“... the reader … may glimpse that most elusive prize: historical truth.”

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PLEASE peruse this month’s issue of Anesthesiology for “An Anesthesiologist’s Perspective on the History of Basic Airway Management: The ‘Preanesthetic’ Era—1700 to 1846.”1  This historical review article by Adrian A. Matioc, M.D., sweeps the reader along 146-plus years of the historical timeline on managing airways. As an inventor of face masks, an academic physician, and a Veterans Administration Medical Center Staff Anesthesiologist, Matioc has a fascinating perspective on the history of basic airway management.

In preparing the reader for his targeted 1700 to 1846 time period, Matioc reviews “The Rise of Modern Medical Sciences.” This introduction initially explores how classical humoral balance was achieved by therapies centered on eliminating fluids. Next, he cites treatments that, rather than eliminating, added something … stimulation. Then, Matioc discusses therapeutics that promoted organ sympathy. And finally, he explores the researchers’ efforts in understanding asphyxia and in using the discoveries of carbon dioxide and of oxygen.

In Matioc’s discussion of “The Pre-Humane Societies Period,” he bifurcates the discussion between resuscitating infants and reviving adults. Infant resuscitation discovers the “Midwives’ Secret” of mouth-to-mouth ventilation and contributions by Italy’s Cangiamila and England’s Pugh. “Adult Resuscitation” investigates the roles of France’s de Réaumur and of Scotland’s Tossach, Fothergill, and Buchan.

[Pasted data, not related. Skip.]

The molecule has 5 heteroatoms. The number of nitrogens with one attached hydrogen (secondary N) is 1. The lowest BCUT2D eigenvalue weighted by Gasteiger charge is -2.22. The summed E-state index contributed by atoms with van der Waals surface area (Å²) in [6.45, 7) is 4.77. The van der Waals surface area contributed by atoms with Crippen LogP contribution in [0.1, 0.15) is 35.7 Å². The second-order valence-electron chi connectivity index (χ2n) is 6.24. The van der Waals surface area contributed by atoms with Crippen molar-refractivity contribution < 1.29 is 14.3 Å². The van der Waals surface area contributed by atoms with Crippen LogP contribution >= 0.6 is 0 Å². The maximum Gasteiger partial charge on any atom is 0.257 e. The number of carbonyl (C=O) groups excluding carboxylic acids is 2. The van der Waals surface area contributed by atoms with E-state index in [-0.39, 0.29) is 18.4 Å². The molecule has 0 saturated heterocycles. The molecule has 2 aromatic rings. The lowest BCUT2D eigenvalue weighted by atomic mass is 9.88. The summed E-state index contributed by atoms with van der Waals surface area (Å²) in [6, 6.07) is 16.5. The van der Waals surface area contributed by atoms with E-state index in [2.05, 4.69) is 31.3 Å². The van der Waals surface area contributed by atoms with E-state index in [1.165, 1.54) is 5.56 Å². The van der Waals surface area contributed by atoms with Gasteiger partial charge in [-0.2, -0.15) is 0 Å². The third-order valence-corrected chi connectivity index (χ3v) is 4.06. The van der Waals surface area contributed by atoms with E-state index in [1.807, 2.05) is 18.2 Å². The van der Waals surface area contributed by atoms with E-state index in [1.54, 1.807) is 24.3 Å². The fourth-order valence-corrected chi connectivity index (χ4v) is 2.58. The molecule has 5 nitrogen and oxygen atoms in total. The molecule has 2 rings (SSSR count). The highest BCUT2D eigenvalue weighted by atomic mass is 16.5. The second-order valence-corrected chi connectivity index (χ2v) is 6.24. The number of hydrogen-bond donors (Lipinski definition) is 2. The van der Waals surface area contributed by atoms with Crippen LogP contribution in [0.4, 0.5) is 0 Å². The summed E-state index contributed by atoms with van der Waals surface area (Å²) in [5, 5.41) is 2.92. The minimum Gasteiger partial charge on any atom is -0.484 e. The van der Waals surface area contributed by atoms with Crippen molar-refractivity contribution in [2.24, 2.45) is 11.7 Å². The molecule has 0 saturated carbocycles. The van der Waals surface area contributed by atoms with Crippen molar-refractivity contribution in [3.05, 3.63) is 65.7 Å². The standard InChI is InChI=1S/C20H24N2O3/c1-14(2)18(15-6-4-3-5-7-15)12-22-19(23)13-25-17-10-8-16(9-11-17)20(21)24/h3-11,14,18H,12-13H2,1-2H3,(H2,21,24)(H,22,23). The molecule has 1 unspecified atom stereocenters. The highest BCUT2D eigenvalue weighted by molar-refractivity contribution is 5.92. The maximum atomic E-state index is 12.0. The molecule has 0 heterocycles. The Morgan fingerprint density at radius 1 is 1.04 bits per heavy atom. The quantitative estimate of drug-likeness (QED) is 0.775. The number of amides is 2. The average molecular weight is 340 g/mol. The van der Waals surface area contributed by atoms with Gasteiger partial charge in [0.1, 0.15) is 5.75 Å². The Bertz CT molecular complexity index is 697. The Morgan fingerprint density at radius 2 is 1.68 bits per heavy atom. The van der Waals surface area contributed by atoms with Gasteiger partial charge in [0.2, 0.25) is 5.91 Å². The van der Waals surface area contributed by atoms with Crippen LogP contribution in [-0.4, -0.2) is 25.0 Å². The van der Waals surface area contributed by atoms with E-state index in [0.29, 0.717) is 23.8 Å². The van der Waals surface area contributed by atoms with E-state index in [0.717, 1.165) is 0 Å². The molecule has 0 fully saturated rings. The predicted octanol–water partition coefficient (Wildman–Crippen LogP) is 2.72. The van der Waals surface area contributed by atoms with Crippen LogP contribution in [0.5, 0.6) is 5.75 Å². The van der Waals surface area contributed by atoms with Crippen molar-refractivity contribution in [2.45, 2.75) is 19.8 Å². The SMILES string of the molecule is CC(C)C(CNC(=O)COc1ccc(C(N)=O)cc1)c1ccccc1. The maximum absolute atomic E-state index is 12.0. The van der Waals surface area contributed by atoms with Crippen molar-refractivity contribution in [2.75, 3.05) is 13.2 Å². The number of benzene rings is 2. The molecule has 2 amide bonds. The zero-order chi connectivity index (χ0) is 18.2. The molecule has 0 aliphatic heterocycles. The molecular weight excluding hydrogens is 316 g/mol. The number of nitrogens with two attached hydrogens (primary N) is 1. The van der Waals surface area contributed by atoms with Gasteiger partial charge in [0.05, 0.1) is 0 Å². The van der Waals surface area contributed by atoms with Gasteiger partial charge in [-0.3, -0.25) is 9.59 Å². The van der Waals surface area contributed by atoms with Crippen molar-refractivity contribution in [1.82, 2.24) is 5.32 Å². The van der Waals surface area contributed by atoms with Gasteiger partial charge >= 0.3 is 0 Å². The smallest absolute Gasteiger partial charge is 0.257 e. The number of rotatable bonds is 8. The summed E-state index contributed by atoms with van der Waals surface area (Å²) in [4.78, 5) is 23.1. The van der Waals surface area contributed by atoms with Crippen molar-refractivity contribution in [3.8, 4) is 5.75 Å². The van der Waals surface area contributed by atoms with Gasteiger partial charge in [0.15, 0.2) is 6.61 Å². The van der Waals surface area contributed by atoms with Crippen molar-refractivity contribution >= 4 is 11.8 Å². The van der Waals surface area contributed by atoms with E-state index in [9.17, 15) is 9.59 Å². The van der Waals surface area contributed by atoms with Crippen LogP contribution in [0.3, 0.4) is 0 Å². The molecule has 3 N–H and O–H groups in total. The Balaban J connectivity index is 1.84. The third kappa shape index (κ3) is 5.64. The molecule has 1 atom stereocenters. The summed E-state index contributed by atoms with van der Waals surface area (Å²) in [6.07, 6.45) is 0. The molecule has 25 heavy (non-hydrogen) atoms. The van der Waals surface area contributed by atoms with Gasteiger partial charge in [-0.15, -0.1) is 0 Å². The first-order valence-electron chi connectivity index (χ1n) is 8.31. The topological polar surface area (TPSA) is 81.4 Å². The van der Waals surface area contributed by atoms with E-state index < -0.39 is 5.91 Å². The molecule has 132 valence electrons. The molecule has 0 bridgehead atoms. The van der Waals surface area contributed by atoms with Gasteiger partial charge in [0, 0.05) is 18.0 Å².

In Europe, the Enlightenment fostered the national humane societies that supplied logistics and literature for resuscitating victims of drowning. The time period from 1767 to 1800 witnessed a decline in resorting to mouth-to-mouth ventilation and a rise in artificially ventilating with bellows. Then from 1800 to 1826, there was a perception of limits on positive-pressure ventilation. Finally, from 1827 to 1846, there was a true decline in positive-pressure ventilation and a rise in negative-pressure ventilation.

So, why are reviews such as Matioc’s so valuable? After all, history does not consist of neatly organized events falling along a timeline; rather, history explodes in three dimensions with interconnections that are difficult to understand retrospectively. Facts undersupplied may have to be interpolated along the timeline. Oversupplied facts beg organization and understanding. When a reader peruses an historical review from a new perspective (e.g., the one advanced by the author of an historical review), the reader may reach new understanding and may glimpse that most elusive prize: historical truth.

I congratulate 2013 Paul M. Wood Fellow Adrian A. Matioc for not choking the reader with too many details … and for not needing to support the reader’s airway from obstructing with ennui. Most readers will be fascinated by Matioc’s historical accounts of resuscitation attempted with bellows to patients’ noses or smoke up their recta (“fumigation”). I highly recommend reading this issue’s “An Anesthesiologist’s Perspective on the History of Basic Airway Management: The ‘Preanesthetic’ Era—1700 to 1846.”1 

The author is not supported by, nor maintains any financial interest in, any commercial activity that may be associated with the topic of this article.

An anesthesiologist’s perspective on the history of basic airway management: The “preanesthetic” era—1700 to 1846.